Using beats to break stigma

Hip-hop is providing a new service to its artists and listeners alike.

The association of hip hop with mental wellness is timely and important. Stigma around mental illness continues to be a help-seeking deterrent, particularly in the male population, where counselling-seeking is low. In a 2014 article, Levy and Keum explored the idea that, traditionally, men showing emotion has been considered a sign of weakness. Hip hop, and the rap music that emerged from hip hop culture as a form of self-expression, is male-dominated and popular worldwide. Rap provides a perfect vehicle to combat this stereotype of weakness, using hip hop lyricism as a form of narrative therapy, where rappers can use lyrics in a healthy and cathartic way to express their emotions and write about mental states.

A recent study showed that the amount of mental health references in rap songs has increased significantly over the past couple of decades. Top charted songs commonly reference:

  • Anxiety, depression, PTSD, addiction, and the debilitating effects of those conditions

  • Suicidal thinking
  • Financial hardships

  • The daily grind and competition of working in the music industry

  • Responses to urgent societal or political problems

  • Family, friend, or romantic partner dynamics or loss

Normalizing the conversation lyric by lyric

Kid Cudi, Kanye West, and Logic are just a few of the artists that get real about mental health on and off stage.  In Kid Cudi’s 2016 song Wounds, he speaks a message on depression from traumatizing events in his life (like losing his father).

“For a long time, I wasn’t happy when I woke up in the morning,” the artist said in a Red Table Talk interview. “I’m trying to keep it together because I’m Kid Cudi, everybody’s like, hero (…) and I don’t feel like that. It’s like doing a comedy but you’re miserable.” He explains that he was unsure if his down and confusing feelings were because of stress, since he was constantly on tour, which led him to cope with drug use, and then rehab. Cudi has also been vocal about talking to a therapist, something he’s mentioned he would never have done years ago.

We all have times when we weep
It’s a troubled life, traumatized psychologically
I pray in the shadows when I’m speakin’ to no one
Myself, did everything right, didn’t I?
So why aren’t I whole?”

Kid cudi

In rapper Logic’s hit song 1-800-273-8255 that features Alessia Cara and Khalid, he opened up about struggles about depression, anxiety, and suicidal thoughts that he has experienced himself and seen others go through.

rapper Logic
I’ve been on the low, I been taking my time
I feel like I’m out of my mind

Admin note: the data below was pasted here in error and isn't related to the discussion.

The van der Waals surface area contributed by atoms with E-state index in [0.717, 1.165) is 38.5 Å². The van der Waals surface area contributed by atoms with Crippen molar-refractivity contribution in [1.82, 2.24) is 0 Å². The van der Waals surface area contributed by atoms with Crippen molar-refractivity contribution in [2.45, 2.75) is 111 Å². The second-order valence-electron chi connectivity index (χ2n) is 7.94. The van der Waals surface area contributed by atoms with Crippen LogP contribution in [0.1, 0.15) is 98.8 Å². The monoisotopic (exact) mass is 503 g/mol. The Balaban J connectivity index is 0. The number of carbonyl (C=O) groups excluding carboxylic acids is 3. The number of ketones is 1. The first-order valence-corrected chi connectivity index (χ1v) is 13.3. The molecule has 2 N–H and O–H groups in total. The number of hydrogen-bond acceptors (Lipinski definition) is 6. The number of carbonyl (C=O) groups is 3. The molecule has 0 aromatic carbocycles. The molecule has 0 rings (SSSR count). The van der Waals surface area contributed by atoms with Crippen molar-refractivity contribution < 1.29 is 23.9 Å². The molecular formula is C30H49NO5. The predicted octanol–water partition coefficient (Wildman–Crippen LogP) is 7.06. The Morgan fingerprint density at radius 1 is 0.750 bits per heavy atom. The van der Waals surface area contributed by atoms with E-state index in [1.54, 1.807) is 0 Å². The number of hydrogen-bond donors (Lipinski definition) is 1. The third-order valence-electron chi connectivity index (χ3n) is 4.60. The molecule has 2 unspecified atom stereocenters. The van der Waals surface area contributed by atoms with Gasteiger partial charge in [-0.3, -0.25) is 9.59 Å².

It feel like my life ain’t mine (Who can relate? Woo)
I’ve been on the low, I been taking my time
I feel like I’m out of my mind
It feel like my life ain’t mine


Calls to the suicide hotline grew by 50% following the rapper’s MTV Video Music Awards performance of the song which over five and a half million people watched. People joined Logic on stage in t-shirts that read “you’re not alone”, an important message for viewers.

“Hip Hop Therapy” is a form of music therapy that specifically considers the impact of the hip hop genre on its listeners. A diverse range of artists, beats, lyrics and musical forms fall within the hip hop umbrella. This means hip hop can work as a form of therapy for a wide range of people, including listeners as well as singers. The Hip Hop Therapy approach is called positive visual imagery and consists of a technique where a person listening to or making a song can visualize how they would like their future to look (a bit like manifestation), in an attempt to promote the person getting to a better mental space and feeling a greater sense of control. This sort of approach is most likely to be used by listeners of songs with a rags-to-riches narrative.

In a world where we are becoming increasingly aware of the prevalence of mental health issues and mental illness, using music to communicate honestly with fans around the globe means rappers can raise awareness about serious issues to do with mental health while listeners feel connected, heard and not alone.



Elizabeth Wulf

Say hello to Elisabeth Wulf, our new Content Marketer, Editorial

Elisabeth is a recent graduate from St. Catherine University in St. Paul, Minnesota where she studied psychology and communications. She is pursuing a career in marketing, community engagement, and communications-related fields. Elisabeth is passionate about mental health and breaking the stigma surrounding mental health needs. If she could do anything right now, you’d catch her at a concert festival because music is healing.

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